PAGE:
Modernizing China’s Military: Opportunities and Constraints
May 17, 2005
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U.S. policymakers are concerned about China’s potential to mount a serious military challenge to U.S. interests in Asia sometime in the next two decades. These concerns have risen as the Chinese government has rapidly increased its defense budget in recent years after a prolonged period of low levels of military spending. However, several trends must be sustained if these concerns are to become a reality by 2025. First, China’s economy will have to continue to grow, making resources available for military spending. Second, the Chinese government must successfully channel resources to the military. Third, improvements in China’s defense industry must continue if it is to produce the sophisticated weaponry needed to challenge U.S. forces. RAND Project AIR FORCE (PAF) assessed these trends and provided projections of China’s potential military expenditures through 2025.
PAF concluded the following:
These factors suggest that China will have the economic and technological wherewithal to increase its military capabilities substantially in the next two decades. PAF’s projection of the most likely level of future military spending through 2025 puts China’s military spending at the equivalent of $185 billion (in 2001 dollars) in 2025, roughly three-fifths of U.S. defense spending in 2003. Between 2003 and 2025, in dollar terms Chinese expenditures on procurement and research and development are projected to more than double.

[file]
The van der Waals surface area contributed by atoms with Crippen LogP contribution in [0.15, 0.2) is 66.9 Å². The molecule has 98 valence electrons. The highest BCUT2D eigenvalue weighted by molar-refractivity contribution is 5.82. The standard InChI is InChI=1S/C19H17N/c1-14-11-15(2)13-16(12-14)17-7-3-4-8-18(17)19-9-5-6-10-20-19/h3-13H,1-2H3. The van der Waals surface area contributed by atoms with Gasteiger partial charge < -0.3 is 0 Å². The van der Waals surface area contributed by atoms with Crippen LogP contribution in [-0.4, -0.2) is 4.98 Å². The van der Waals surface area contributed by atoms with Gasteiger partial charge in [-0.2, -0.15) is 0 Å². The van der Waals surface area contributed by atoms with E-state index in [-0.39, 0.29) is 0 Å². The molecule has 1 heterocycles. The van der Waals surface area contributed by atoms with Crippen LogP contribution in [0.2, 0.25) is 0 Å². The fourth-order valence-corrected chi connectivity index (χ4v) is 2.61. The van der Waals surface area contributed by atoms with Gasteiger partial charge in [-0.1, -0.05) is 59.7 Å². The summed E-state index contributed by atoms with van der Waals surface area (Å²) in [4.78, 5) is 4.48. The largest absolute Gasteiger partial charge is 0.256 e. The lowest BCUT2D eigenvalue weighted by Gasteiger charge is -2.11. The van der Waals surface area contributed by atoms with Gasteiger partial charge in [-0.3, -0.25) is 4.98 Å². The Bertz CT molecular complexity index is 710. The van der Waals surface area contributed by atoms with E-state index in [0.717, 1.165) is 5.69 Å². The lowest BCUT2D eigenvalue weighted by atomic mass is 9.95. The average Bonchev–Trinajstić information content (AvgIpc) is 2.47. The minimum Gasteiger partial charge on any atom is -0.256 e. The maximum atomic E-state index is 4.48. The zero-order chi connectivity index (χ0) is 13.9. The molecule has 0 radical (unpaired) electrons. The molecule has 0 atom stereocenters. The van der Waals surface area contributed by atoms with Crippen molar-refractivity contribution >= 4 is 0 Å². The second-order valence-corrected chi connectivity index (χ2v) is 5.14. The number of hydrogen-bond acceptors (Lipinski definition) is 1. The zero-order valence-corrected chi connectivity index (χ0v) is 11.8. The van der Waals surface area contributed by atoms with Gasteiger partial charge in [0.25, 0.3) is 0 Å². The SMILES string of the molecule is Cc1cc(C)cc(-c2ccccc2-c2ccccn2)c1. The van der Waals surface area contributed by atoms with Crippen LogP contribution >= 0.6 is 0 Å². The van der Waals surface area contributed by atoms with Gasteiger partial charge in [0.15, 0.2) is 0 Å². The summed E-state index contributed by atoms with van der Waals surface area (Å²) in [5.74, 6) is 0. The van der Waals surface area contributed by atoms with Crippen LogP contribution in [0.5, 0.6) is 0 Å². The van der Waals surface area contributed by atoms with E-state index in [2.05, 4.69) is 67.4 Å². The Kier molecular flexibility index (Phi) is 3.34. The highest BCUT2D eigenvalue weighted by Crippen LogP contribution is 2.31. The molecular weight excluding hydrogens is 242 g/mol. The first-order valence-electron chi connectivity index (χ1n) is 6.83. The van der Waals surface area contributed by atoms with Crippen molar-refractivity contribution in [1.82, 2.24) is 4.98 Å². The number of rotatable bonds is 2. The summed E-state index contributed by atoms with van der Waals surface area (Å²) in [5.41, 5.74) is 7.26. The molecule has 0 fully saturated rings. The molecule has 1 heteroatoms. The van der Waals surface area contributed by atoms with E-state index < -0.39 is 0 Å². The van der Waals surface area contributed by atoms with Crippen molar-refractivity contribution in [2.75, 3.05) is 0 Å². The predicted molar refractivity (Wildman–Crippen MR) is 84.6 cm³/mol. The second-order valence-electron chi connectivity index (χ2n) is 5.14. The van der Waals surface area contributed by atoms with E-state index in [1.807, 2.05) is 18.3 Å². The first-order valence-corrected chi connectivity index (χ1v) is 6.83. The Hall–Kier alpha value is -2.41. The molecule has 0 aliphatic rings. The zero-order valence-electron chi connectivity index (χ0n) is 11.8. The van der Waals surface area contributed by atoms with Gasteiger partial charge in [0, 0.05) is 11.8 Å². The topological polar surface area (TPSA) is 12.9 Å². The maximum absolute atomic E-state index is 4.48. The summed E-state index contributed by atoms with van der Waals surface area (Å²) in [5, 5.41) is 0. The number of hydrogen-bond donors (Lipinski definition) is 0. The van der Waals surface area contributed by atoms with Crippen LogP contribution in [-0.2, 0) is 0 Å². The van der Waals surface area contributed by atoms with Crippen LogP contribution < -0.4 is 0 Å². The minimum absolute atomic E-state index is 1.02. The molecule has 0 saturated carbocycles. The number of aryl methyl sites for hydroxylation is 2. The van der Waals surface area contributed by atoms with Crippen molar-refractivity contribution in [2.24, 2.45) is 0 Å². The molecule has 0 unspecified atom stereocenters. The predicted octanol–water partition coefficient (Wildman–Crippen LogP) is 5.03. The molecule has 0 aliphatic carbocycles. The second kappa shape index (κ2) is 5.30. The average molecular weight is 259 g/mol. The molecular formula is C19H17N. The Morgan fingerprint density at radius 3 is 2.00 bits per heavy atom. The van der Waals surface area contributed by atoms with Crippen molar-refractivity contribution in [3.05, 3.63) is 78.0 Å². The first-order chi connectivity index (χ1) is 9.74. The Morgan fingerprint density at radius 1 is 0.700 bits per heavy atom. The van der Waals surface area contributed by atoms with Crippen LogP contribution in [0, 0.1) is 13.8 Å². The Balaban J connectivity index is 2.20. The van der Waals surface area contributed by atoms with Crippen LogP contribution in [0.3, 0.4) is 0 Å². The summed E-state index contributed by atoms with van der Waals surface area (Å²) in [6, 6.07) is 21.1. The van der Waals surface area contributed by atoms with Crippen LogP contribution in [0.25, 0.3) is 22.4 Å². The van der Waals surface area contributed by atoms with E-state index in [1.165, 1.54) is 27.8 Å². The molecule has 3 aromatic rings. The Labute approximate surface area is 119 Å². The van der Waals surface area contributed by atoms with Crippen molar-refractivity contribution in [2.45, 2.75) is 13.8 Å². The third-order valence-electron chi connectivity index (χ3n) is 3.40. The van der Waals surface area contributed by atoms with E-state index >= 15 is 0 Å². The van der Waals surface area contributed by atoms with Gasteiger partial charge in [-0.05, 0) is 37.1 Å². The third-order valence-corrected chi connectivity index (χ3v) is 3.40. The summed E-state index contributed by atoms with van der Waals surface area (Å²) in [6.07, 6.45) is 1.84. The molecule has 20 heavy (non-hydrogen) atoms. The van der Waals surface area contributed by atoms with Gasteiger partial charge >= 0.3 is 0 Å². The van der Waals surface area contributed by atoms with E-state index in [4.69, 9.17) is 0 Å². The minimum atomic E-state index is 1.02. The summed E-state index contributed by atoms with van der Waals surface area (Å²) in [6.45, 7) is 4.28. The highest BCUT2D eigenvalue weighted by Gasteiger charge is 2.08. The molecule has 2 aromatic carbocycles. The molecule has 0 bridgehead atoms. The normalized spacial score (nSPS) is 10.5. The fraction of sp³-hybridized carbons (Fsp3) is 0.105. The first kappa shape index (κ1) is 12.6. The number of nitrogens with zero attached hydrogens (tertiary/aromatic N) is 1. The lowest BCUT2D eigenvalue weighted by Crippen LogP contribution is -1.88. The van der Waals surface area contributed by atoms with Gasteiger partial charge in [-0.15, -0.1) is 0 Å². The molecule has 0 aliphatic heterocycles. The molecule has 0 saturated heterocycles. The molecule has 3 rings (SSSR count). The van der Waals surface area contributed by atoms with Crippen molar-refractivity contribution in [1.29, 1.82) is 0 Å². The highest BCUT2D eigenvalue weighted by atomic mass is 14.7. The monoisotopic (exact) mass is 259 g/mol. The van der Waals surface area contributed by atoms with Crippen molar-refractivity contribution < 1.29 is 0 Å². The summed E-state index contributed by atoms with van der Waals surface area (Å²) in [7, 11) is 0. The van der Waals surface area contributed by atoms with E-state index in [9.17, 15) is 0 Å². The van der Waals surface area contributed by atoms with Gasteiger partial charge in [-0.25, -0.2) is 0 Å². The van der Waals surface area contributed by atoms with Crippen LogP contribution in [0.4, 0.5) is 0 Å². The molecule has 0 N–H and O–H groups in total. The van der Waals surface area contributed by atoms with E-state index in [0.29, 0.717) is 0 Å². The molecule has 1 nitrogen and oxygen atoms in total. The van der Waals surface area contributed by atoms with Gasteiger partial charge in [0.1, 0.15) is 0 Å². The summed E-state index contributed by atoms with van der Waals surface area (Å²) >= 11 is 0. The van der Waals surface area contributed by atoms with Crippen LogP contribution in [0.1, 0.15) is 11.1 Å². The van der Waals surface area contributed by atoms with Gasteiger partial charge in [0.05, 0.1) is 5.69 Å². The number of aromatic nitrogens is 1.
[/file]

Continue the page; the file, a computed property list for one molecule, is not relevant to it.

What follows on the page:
Forecasts are never completely accurate because of the many unknowns involved. PAF’s projections are based on a variety of economic and other indicators that analysts can track to determine whether China is moving in the expected direction or whether future military expenditures and capabilities are likely to diverge substantially up or down. For example, if China’s gross domestic product grows 2.5 percentage points more rapidly or more slowly than PAF projects for three consecutive years, overall economic growth will differ from that forecasted. Likewise, if the Chinese government fails to close poorly performing manufacturing plants, analysts may conclude that defense industry reforms are not proceeding as forecasted. Analysts should take these and other indicators into account when evaluating China's future military threat.
This research brief describes work done for RAND Project AIR FORCE.
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